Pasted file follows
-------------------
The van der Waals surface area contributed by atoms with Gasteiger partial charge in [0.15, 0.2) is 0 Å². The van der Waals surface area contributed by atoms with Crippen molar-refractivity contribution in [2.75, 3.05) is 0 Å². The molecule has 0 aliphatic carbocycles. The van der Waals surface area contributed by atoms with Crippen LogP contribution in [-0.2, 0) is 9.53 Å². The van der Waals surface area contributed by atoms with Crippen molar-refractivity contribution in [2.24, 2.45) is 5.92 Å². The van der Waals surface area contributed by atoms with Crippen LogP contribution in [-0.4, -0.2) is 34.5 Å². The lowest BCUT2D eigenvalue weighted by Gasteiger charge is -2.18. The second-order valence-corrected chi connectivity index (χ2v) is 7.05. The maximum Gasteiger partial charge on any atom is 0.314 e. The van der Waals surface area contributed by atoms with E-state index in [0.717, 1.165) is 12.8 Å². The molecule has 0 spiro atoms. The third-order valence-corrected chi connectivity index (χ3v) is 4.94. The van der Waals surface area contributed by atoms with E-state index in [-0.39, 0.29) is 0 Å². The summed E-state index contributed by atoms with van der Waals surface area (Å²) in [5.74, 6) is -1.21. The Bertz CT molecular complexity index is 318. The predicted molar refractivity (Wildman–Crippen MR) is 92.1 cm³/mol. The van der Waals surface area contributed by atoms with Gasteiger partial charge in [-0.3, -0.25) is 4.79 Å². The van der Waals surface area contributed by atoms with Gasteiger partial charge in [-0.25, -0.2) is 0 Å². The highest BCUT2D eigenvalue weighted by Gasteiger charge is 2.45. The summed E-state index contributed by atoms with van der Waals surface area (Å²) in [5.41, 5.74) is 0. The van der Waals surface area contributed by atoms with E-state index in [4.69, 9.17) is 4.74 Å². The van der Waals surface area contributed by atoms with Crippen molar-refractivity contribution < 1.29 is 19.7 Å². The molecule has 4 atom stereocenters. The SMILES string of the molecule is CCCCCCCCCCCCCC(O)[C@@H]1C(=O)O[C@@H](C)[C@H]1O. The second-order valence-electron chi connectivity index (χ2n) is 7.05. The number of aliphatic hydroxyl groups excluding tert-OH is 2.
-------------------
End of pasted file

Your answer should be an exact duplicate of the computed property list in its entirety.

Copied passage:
The van der Waals surface area contributed by atoms with Gasteiger partial charge in [0.15, 0.2) is 0 Å². The van der Waals surface area contributed by atoms with Crippen molar-refractivity contribution in [2.75, 3.05) is 0 Å². The molecule has 0 aliphatic carbocycles. The van der Waals surface area contributed by atoms with Crippen LogP contribution in [-0.2, 0) is 9.53 Å². The van der Waals surface area contributed by atoms with Crippen molar-refractivity contribution in [2.24, 2.45) is 5.92 Å². The van der Waals surface area contributed by atoms with Crippen LogP contribution in [-0.4, -0.2) is 34.5 Å². The lowest BCUT2D eigenvalue weighted by Gasteiger charge is -2.18. The second-order valence-corrected chi connectivity index (χ2v) is 7.05. The maximum Gasteiger partial charge on any atom is 0.314 e. The van der Waals surface area contributed by atoms with E-state index in [0.717, 1.165) is 12.8 Å². The molecule has 0 spiro atoms. The third-order valence-corrected chi connectivity index (χ3v) is 4.94. The van der Waals surface area contributed by atoms with E-state index in [-0.39, 0.29) is 0 Å². The summed E-state index contributed by atoms with van der Waals surface area (Å²) in [5.74, 6) is -1.21. The Bertz CT molecular complexity index is 318. The predicted molar refractivity (Wildman–Crippen MR) is 92.1 cm³/mol. The van der Waals surface area contributed by atoms with Gasteiger partial charge in [-0.3, -0.25) is 4.79 Å². The van der Waals surface area contributed by atoms with Gasteiger partial charge in [-0.25, -0.2) is 0 Å². The highest BCUT2D eigenvalue weighted by Gasteiger charge is 2.45. The summed E-state index contributed by atoms with van der Waals surface area (Å²) in [5.41, 5.74) is 0. The van der Waals surface area contributed by atoms with E-state index in [4.69, 9.17) is 4.74 Å². The van der Waals surface area contributed by atoms with Crippen molar-refractivity contribution < 1.29 is 19.7 Å². The molecule has 4 atom stereocenters. The SMILES string of the molecule is CCCCCCCCCCCCCC(O)[C@@H]1C(=O)O[C@@H](C)[C@H]1O. The second-order valence-electron chi connectivity index (χ2n) is 7.05. The number of aliphatic hydroxyl groups excluding tert-OH is 2.